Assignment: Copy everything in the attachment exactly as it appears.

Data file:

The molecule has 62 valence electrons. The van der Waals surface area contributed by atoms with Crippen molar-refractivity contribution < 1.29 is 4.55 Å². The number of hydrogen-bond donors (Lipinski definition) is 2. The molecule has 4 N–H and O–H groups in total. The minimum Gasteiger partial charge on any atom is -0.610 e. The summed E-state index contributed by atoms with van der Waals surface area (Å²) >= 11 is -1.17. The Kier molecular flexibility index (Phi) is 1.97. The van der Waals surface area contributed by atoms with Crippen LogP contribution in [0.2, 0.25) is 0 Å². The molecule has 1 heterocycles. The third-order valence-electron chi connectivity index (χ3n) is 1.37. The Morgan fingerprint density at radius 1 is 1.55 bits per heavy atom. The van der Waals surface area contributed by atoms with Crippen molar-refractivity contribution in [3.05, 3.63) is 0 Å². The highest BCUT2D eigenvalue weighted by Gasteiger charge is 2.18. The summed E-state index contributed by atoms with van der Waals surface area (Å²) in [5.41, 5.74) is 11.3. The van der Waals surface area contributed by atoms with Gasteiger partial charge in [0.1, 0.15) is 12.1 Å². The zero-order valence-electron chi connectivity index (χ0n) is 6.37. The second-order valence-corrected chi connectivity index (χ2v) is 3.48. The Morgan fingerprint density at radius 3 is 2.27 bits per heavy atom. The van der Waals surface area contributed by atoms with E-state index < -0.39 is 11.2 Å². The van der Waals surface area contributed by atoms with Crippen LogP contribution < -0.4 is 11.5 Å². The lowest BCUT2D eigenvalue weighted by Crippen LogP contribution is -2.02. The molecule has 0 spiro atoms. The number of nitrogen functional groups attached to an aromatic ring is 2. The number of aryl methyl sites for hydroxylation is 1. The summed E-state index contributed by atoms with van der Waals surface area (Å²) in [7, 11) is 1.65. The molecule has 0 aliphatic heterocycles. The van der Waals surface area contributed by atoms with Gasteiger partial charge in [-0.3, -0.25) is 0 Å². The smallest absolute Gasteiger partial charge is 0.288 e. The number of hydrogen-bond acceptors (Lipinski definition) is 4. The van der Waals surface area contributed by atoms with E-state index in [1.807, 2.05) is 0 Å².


The molecule has 62 valence electrons. The van der Waals surface area contributed by atoms with Crippen molar-refractivity contribution < 1.29 is 4.55 Å². The number of hydrogen-bond donors (Lipinski definition) is 2. The molecule has 4 N–H and O–H groups in total. The minimum Gasteiger partial charge on any atom is -0.610 e. The summed E-state index contributed by atoms with van der Waals surface area (Å²) >= 11 is -1.17. The Kier molecular flexibility index (Phi) is 1.97. The van der Waals surface area contributed by atoms with Crippen LogP contribution in [0.2, 0.25) is 0 Å². The molecule has 1 heterocycles. The third-order valence-electron chi connectivity index (χ3n) is 1.37. The Morgan fingerprint density at radius 1 is 1.55 bits per heavy atom. The van der Waals surface area contributed by atoms with Crippen molar-refractivity contribution in [3.05, 3.63) is 0 Å². The highest BCUT2D eigenvalue weighted by Gasteiger charge is 2.18. The summed E-state index contributed by atoms with van der Waals surface area (Å²) in [5.41, 5.74) is 11.3. The van der Waals surface area contributed by atoms with Gasteiger partial charge in [0.1, 0.15) is 12.1 Å². The zero-order valence-electron chi connectivity index (χ0n) is 6.37. The second-order valence-corrected chi connectivity index (χ2v) is 3.48. The Morgan fingerprint density at radius 3 is 2.27 bits per heavy atom. The van der Waals surface area contributed by atoms with E-state index < -0.39 is 11.2 Å². The van der Waals surface area contributed by atoms with Crippen LogP contribution < -0.4 is 11.5 Å². The lowest BCUT2D eigenvalue weighted by Crippen LogP contribution is -2.02. The molecule has 0 spiro atoms. The number of nitrogen functional groups attached to an aromatic ring is 2. The number of aryl methyl sites for hydroxylation is 1. The summed E-state index contributed by atoms with van der Waals surface area (Å²) in [7, 11) is 1.65. The molecule has 0 aliphatic heterocycles. The van der Waals surface area contributed by atoms with Gasteiger partial charge in [-0.3, -0.25) is 0 Å². The smallest absolute Gasteiger partial charge is 0.288 e. The number of hydrogen-bond acceptors (Lipinski definition) is 4. The van der Waals surface area contributed by atoms with E-state index in [1.807, 2.05) is 0 Å².